A decades-old malaria drug touted by President Donald Trump for the treatment of Covid-19 got two black eyes from federal government agencies Tuesday as a study under the Department of Veterans Affairs found it did not offer any benefit, while a panel of experts convened by the National Institutes of Health recommended against its use outside clinical trials due to toxicity.
In a preprint paper posted in an online database of research that has not yet undergone peer review, researchers did a retrospective analysis of patients hospitalized with Covid-19 who received the drug, hydroxychloroquine, by itself and in combination with an antibiotic, azithromycin. Although the study was a retrospective analysis rather than a randomized, controlled clinical trial, it has a large sample size, with 368 patients.
The study found there was no evidence that using hydroxychloroquine – with or without azithromycin – reduced patients’ risk of having to be put on mechanical ventilation, and that overall mortality was higher among patients treated with hydroxychloroquine alone.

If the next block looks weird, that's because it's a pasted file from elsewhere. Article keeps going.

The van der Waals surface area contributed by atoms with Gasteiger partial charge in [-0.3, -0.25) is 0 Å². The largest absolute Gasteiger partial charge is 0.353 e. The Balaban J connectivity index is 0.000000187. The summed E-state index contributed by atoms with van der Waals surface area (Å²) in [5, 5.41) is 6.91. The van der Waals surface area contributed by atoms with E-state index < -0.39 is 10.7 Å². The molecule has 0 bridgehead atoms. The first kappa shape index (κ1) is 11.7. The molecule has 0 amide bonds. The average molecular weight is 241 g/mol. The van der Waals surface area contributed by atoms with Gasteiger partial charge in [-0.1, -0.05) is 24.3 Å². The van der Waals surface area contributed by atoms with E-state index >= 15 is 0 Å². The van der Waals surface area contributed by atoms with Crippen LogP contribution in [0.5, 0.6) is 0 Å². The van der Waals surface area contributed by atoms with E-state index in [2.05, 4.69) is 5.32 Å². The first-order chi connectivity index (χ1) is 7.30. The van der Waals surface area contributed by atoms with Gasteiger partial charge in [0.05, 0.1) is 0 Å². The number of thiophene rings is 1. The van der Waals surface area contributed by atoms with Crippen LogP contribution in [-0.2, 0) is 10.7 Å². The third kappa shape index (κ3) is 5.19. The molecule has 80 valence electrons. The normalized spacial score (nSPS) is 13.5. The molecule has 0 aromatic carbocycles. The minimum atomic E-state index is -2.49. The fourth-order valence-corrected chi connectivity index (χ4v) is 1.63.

“These findings highlight the importance of awaiting the results of ongoing, prospective, randomized, controlled studies before widespread adoption of these drugs,” the researchers wrote.
While hydroxychloroquine and a closely related drug, chloroquine, have garnered interest as potential therapies for Covid-19, the results so far from a variety of mostly small studies have been mixed, with some showing a potential benefit and others showing none or even having to be stopped due to toxicity. Last month, the Food and Drug Administration issued an emergency use authorization, or EUA, for the drugs for patients unable to take part in clinical trials, though that decision attracted controversy. Public interest in the drugs – driven by Trump and certain political media figures’ promotion of them – has made them difficult to obtain for patients with diseases for which they are indicated, such as lupus, while also reportedly challenging recruitment in clinical trials of other antiviral treatments like Gilead Sciences’ remdesivir.
In addition to the VA study, a panel of experts at the NIH’s National Institute of Allergy and Infectious Diseases recommended against use of hydroxychloroquine and azithromycin outside of clinical trials due to potential toxicities, according to a guidance that was also issued Tuesday. The panel included more than four dozen experts from 13 medical organizations and federal agencies.
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